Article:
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Dave Filoni hits another home run in ‘Tales of the Jedi’

Lucasfilm Animation, under the direction of Dave Filoni, has had another successful animated series, this time premiering exclusively on Disney+.

Tales of the Jedi debuted Oct. 26 on the streaming platform and consisted of six episodes, about 15 minutes apiece. The series follows two well-known Star Wars characters: Ahsoka Tano and Count Dooku. Each character is featured in three episodes at different points in their lives and expands on the mythology of both characters.

The first episode kicks off with Ahsoka’s birth. Ahsoka is shown to be Force sensitive within a year and she encounters a dangerous foe as a baby and uses the Force to save herself, with an elder of her tribe predicting Ahsoka will be a Jedi.

The next three episodes center on Dooku during his time as a Jedi, at three points in his life. Dooku is shown to be a much grayer Jedi than his counterparts, willing to go to extremes to get the results he wants, including using the Force to harm those he’s questioning. Dooku’s hint of the Dark Side causes concern amongst his fellow Jedi, including Mace Windu.

For the first time in on-screen canon, we see Dooku interact with his padawan, Qui-Gon Jinn. We first see Qui-Gon as a teenager, voiced by Micheal Richardson, son of original Qui-Gon actor Liam Neeson. Qui-Gon is clearly nervous about his master’s methods, which often includes violence, and it’s interesting to see the difference in both men.

In Dooku’s third episode, The Sith Lord, we see Dooku interact with Qui-Gon (once again voiced by Neeson) during the events of The Phantom Menace. Qui-Gon discusses his encounter with Darth Maul on Tatooine and Dooku expresses his desire to meet Obi-Wan (a nice callback to Dooku’s interrogation of Obi-Wan in Attack of the Clones). This episode also officially shows that it was Dooku who erased the information about Kamino from the Jedi Archives.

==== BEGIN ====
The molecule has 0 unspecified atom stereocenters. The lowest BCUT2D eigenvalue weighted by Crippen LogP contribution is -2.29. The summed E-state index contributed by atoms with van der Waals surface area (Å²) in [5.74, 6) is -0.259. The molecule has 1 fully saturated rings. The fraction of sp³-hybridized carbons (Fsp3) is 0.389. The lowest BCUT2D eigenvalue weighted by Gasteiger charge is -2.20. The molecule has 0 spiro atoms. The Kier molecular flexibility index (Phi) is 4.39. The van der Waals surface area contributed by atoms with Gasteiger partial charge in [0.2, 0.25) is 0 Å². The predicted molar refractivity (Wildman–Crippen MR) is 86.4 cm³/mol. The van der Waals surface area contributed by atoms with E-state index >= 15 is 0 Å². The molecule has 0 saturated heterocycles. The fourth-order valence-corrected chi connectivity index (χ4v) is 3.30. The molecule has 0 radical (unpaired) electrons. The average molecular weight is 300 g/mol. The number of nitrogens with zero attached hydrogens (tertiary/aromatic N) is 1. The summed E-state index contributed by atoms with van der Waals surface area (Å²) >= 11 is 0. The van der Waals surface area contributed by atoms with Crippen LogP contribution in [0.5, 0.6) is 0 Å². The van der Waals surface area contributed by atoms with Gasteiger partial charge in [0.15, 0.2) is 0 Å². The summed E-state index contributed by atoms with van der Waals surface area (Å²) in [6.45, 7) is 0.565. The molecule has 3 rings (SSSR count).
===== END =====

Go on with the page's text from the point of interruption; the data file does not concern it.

The Sith Lord is probably the most powerful of the mini-series, as it shows Dooku’s descent into the Dark Side. He is drawn to the dark after the death of Qui-Gon and he confronts Sidious over the matter. Unknown to Dooku, a Jedi had followed him and tries to save Dooku, only for Dooku to say it is too late and he fully becomes Darth Tyranus.

The final two episodes focus on Ahsoka (voiced by Ashley Eckstein, once more) again. The fifth episode, Practice Makes Perfect, shows Anakin training Ahsoka to prepare for anything on the battlefield. Anakin repeatedly has Ahsoka face off against the Clone Troopers, including Captain Rex, as Anakin sees them as aggressive as the deadliest droid troopers. The episode concludes by showing this training followed Ahsoka later in life, as Captain Rex tells her he hopes the training works right before he and Ahsoka “surrender” to Jesse and the other troops affected by Order 66, as depicted in The Clone Wars series finale, Victory and Death. The episode implies Ahsoka’s training helped her and Rex survive the final battle before their exile.

Episode six is called Resolve and follows Ahsoka in the years after the Clone Wars, when she is living in exile. The episode reveals Ahsoka was i present at Padme’s funeral before she went into hiding, with Bail Organa imploring her to stay in touch. Years later, Ahsoka lives under an assumed name, Ashla, and her Jedi origins are suspected by those she surrounds herself with. Push comes to shove and an Inquisitor shows up, thrusting Ahsoka back into action, perfectly setting up her arc in Rebels.

Although each episode is short and the series can be watched in an afternoon, the writers and creators manage to pack a lot into each episode. Both characters are explored in-depth and the episodes never feel rushed.

There is no word on any future seasons, however exploration of other Jedi through future seasons would be welcome. Dave Filoni is certainly the man for the job when it comes to full fleshing out a story of a character and he always handles it beautifully in animation.

Tales of the Jedi is streaming exclusively on Disney+.

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